A headline figure of 222bhp almost suggests this Kuga is a performance SUV in disguise, but that's not how it feels from behind the wheel. The PHEV is quite heavy and tuned more for economy than rapid acceleration, so its 9.2-second 0-62mph acceleration figure is only average for the class. Its CVT automatic gearbox is one of the main obstacles to a sporty feel because the petrol engine drones quite loudly if you put your foot down.
Ford has a reputation for making some of the best handling family cars on sale, and while the outgoing Kuga lost some of this polish, the new car has recaptured the magic. It's now one of the best-handling cars in the class, with almost no lean through corners, even when switching directions. The steering is also accurate, even if it isn't bristiling with feel. For road use there's plenty of grip, but with front-wheel drive only, this isn't an SUV you'll want to take too far off the beaten track.
Interior & comfort
Some may find the lack of design flair inside the latest Kuga disappointing, while others will appreciate its simple, intuitive layout. Technology has taken a step up, thanks to an eight-inch tablet-style infotainment screen and digital instruments, with Ford's latest SYNC 3 software making it easy to connect your smartphone. We also think the decision to leave chunky physical controls for the climate control is a good one because they're far less fiddly than trying to control it via a touchscreen on the move.
The PHEV is available across several trim levels but sadly not the cheapest Zetec or Titanium Edition specs. It kicks off in ST-Line Edition, so you'll get 18-inch alloy wheels, LED lights, dual-zone climate control, wireless smartphone charging and sat-nav. ST-Line adds sportier styling, digital instruments and a different set of wheels, while ST-Line X Edition brings luxuries like a powered tailgate, heated rear seats, a heated steering wheel, a panoramic sunroof and 19-inch alloys. If that's not enough, the range-topping Vignale spec is also available with premium leather and a head-up display, but it's all too easy to tip this version over £40,000, bringing a bigger VED (road tax) bill.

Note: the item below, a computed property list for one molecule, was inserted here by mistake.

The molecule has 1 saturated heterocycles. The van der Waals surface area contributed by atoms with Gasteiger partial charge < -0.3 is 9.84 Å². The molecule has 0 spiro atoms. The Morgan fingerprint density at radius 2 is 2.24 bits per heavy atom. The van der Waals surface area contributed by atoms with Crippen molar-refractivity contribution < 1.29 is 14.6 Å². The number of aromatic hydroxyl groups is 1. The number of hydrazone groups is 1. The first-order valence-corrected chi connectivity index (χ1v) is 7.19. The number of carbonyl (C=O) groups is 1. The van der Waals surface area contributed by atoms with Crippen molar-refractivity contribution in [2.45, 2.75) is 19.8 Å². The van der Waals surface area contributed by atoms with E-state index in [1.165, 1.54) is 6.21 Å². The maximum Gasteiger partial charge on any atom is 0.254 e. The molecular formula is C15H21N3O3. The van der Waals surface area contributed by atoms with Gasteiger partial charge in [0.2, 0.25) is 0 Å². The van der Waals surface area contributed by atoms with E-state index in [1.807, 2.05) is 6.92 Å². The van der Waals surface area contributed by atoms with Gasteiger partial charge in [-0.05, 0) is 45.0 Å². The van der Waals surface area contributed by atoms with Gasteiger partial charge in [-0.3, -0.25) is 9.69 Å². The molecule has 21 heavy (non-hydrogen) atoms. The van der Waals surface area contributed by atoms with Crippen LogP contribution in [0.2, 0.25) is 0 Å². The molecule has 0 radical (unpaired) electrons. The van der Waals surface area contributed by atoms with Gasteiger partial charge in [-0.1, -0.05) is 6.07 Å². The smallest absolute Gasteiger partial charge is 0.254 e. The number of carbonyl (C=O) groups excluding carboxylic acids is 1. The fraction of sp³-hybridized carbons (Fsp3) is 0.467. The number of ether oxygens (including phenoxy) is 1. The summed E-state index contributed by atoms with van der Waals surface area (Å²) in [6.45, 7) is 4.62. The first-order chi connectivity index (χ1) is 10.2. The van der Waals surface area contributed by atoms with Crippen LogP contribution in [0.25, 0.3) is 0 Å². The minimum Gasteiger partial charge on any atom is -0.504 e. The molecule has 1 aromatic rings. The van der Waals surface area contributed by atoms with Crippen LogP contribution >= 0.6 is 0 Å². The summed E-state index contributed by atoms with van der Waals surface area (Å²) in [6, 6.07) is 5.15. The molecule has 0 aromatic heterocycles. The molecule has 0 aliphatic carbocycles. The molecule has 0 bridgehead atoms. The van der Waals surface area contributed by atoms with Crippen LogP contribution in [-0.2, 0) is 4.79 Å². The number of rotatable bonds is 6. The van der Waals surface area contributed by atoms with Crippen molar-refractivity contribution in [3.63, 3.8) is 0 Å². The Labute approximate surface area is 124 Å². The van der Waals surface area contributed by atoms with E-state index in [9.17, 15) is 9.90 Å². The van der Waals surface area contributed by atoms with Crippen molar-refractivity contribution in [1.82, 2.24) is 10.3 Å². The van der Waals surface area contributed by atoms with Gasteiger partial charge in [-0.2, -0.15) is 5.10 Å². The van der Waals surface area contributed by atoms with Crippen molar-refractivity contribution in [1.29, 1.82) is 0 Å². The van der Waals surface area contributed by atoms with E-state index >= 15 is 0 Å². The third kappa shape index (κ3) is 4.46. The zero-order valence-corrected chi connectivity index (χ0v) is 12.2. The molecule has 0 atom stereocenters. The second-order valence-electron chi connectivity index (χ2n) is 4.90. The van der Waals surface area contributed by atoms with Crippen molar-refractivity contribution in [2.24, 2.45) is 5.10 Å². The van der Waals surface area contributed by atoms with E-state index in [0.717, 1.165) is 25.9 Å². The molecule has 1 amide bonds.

Practicality & boot space
Plug-in hybrids usually aren't quite as practical as conventional models because the battery sits beneath the boot, cutting into luggage space. Ford has limited this by fitting most of the hardware under the passenger compartment, so boot space only drops from 526 litres to 412 litres, which is still reasonable for family life. This expands to 1,481 litres with the seats folded, which isn't as much as the Toyota RAV4 but is more than the MINI Countryman PHEV.
Passenger space is generous, with plenty of space for adults as well as kids to stretch out in the back. There's no option of a third row of seats, but there are plenty of cubbies and door bins.
Reliability & safety
The Kuga came 19th out of the top 75 models in our 2021 Driver Power owner satisfaction survey, which is an impressive result. It also scored well in the reliability and build quality category. The Kuga PHEV was part of a high-profile recall in 2020, with all plug-in hybrid models fitted with a new battery pack by Ford. This followed a small number of reports of fires caused by a manufacturing issue. Affected cars were provided with an extended warranty and a £500 fuel card as a goodwill gesture, while new cars have a revised battery design.
Independent safety body Euro NCAP has already tested the Kuga, giving it a five-star score thanks to its excellent crash-test performance. It scored 92% for adult safety, 86% for child safety and 82% for pedestrian protection. There's plenty of standard safety kit including lane-keeping assist, hill-start assist and autonomous emergency braking. For around £1,000 extra, a Driver Assistance pack adds blind-spot monitoring, traffic sign recognition and all-round cameras.